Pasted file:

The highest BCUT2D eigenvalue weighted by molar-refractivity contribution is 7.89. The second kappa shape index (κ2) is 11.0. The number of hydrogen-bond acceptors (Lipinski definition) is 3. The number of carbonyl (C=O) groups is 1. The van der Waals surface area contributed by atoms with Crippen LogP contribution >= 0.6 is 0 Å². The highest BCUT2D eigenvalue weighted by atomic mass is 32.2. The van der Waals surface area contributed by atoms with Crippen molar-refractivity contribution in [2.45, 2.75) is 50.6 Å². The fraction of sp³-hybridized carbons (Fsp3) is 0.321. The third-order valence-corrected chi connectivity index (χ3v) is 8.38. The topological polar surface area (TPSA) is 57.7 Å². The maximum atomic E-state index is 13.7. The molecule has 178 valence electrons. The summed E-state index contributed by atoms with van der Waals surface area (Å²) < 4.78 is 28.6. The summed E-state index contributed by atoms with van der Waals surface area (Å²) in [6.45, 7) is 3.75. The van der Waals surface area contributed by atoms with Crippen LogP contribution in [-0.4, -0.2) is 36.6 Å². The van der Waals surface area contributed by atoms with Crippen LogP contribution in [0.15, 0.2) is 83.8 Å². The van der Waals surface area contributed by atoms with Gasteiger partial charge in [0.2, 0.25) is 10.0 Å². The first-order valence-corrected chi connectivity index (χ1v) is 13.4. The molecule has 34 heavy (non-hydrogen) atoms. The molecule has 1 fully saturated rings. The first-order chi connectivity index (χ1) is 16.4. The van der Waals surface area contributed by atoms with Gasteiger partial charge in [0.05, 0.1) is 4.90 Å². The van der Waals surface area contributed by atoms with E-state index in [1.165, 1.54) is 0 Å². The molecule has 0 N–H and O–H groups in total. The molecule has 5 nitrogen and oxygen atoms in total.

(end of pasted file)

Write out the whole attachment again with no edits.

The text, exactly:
The highest BCUT2D eigenvalue weighted by molar-refractivity contribution is 7.89. The second kappa shape index (κ2) is 11.0. The number of hydrogen-bond acceptors (Lipinski definition) is 3. The number of carbonyl (C=O) groups is 1. The van der Waals surface area contributed by atoms with Crippen LogP contribution >= 0.6 is 0 Å². The highest BCUT2D eigenvalue weighted by atomic mass is 32.2. The van der Waals surface area contributed by atoms with Crippen molar-refractivity contribution in [2.45, 2.75) is 50.6 Å². The fraction of sp³-hybridized carbons (Fsp3) is 0.321. The third-order valence-corrected chi connectivity index (χ3v) is 8.38. The topological polar surface area (TPSA) is 57.7 Å². The maximum atomic E-state index is 13.7. The molecule has 178 valence electrons. The summed E-state index contributed by atoms with van der Waals surface area (Å²) < 4.78 is 28.6. The summed E-state index contributed by atoms with van der Waals surface area (Å²) in [6.45, 7) is 3.75. The van der Waals surface area contributed by atoms with Crippen LogP contribution in [-0.4, -0.2) is 36.6 Å². The van der Waals surface area contributed by atoms with Crippen LogP contribution in [0.15, 0.2) is 83.8 Å². The van der Waals surface area contributed by atoms with Gasteiger partial charge in [0.2, 0.25) is 10.0 Å². The first-order valence-corrected chi connectivity index (χ1v) is 13.4. The molecule has 34 heavy (non-hydrogen) atoms. The molecule has 1 fully saturated rings. The first-order chi connectivity index (χ1) is 16.4. The van der Waals surface area contributed by atoms with Gasteiger partial charge in [0.05, 0.1) is 4.90 Å². The van der Waals surface area contributed by atoms with E-state index in [1.165, 1.54) is 0 Å². The molecule has 0 N–H and O–H groups in total. The molecule has 5 nitrogen and oxygen atoms in total.